Monster Month: Hadhayosh


So . . . The Hadhayosh is from ancient Persian mythology.  I thought it was really cool from the small bit I read.  Then, I realized there wasn’t as much out there as I had hoped.  Still, it looks interesting and I’m going to give it a shot.

The Hadhayosh is a land creature created by a god of the forge.  Supposedly, their bodies can grant eternal life and the divine right to rule.  These are giant ox made from brass and sporting manes of fire.  Each one is 52 feet tall and weigh 57 tons.  They have six horns with one pair curving to the sides and the other two to the front.  These horns are powerful enough to hurt even those who normally can’t be injured.  Hadhayosh can produce enough heat to hurt to burn anyone who touches it to ashes and gives off a foul stench.  Many freeze in place if it charges at them.

Behavior-wise, the Hadhayosh acts like a normal ox.  They wander around and eat peacefully until they are provoked.  Even with them being so huge, they don’t need a lot of food.  Just a little grass or leaves can keep them going for weeks.  The strangest habit is that they never visit the same place twice in the same year.  So, they will be in an area, leave, and then make sure to stay away until at least a year has passed.

One legend talks about how this is a primordial cow and it carried early humans across an ocean.  Combining the fat of the Hadhayosh with white haoma herbs of sacrifice are supposed to create a wave of immortality.  This may also resurrect all those who have only done good in their lives.  Note that this is all kind of vague and there aren’t a lot of details here.  It is assumed that the Hadhayosh is rare/extinct because it’s fat can be turned into an immortality elixir.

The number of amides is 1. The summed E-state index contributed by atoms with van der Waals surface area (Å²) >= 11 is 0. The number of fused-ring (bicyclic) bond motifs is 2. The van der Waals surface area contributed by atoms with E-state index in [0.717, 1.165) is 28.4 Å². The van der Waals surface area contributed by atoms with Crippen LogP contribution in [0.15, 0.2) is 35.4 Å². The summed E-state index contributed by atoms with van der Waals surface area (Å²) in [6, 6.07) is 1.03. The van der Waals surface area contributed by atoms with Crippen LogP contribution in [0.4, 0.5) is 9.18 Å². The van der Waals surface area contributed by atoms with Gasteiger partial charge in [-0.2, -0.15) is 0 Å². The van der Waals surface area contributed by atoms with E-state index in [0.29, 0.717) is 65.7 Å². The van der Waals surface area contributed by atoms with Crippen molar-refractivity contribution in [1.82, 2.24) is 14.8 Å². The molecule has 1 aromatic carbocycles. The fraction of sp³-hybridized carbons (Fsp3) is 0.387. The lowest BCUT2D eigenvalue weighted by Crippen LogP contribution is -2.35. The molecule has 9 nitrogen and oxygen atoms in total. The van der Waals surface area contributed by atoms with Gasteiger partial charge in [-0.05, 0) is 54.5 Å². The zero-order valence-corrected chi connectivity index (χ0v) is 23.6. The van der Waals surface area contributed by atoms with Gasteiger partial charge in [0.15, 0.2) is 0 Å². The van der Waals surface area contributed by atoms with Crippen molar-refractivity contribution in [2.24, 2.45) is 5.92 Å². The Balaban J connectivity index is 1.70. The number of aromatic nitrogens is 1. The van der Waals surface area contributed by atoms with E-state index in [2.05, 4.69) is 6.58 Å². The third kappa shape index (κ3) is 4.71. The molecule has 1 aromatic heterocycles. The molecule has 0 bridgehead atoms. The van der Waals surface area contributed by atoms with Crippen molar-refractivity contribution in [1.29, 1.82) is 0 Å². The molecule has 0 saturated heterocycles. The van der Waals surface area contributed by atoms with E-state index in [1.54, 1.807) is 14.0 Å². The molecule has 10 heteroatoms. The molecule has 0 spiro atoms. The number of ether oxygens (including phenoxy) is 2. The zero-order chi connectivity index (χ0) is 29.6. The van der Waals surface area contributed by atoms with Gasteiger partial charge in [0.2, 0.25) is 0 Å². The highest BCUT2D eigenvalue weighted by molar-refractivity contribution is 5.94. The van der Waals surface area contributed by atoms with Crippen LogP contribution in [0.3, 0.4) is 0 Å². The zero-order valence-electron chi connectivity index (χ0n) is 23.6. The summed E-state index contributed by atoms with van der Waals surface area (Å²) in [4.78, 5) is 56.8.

It is called the Sarsaok in Avesta and it’s commonly compared to the Behemoth from Biblical mythology.  The latter is land creature with bones that are tubes of bronze and limbs like iron.  Both tend to be described as oxen-like too.  Only other piece of info I could find is that the Hadhayosh raided Iran in the 14th century.

The information was really scattered and difficult to sift through.  A big reason is that the Hadhayosh is a popular creature to add into fantasy games.  Kept running into Final Fantasy and Pathfinder sites that talked about stats.  Even found a few versions that people made for their favorite systems.  So, there’s a lot of iffy data out there.  Just goes to show that not all mythological beasts are flushed out too.

About Charles Yallowitz

Charles E. Yallowitz was born, raised, and educated in New York. Then he spent a few years in Florida, realized his fear of alligators, and moved back to the Empire State. When he isn't working hard on his epic fantasy stories, Charles can be found cooking or going on whatever adventure his son has planned for the day. 'Legends of Windemere' is his first series, but it certainly won't be his last.
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18 Responses to Monster Month: Hadhayosh

  1. This would be one to avoid for sure. I think I would freeze if it ran at me.


  2. L. Marie says:

    Wow, never heard of this one! I guess I’m more familiar with bovines out of Greek and Roman mythology.


  3. I’m enjoying these deep dives into some monsters we never hear of.


  4. Oxen and cattle were really important to ancient farmers, so it’s not surprising they would be incorporated into the mythology. The metal and fire part is interesting!


  5. V.M.Sang says:

    I wonder if it was based on the aurochs? They were huge, although, of course, nowhere near the size of this creature, with large horns, although only the normal 2. If someone were chased by an aurochs, in the manner of many fishermen, they exaggerated it’s size and added the extra horns.


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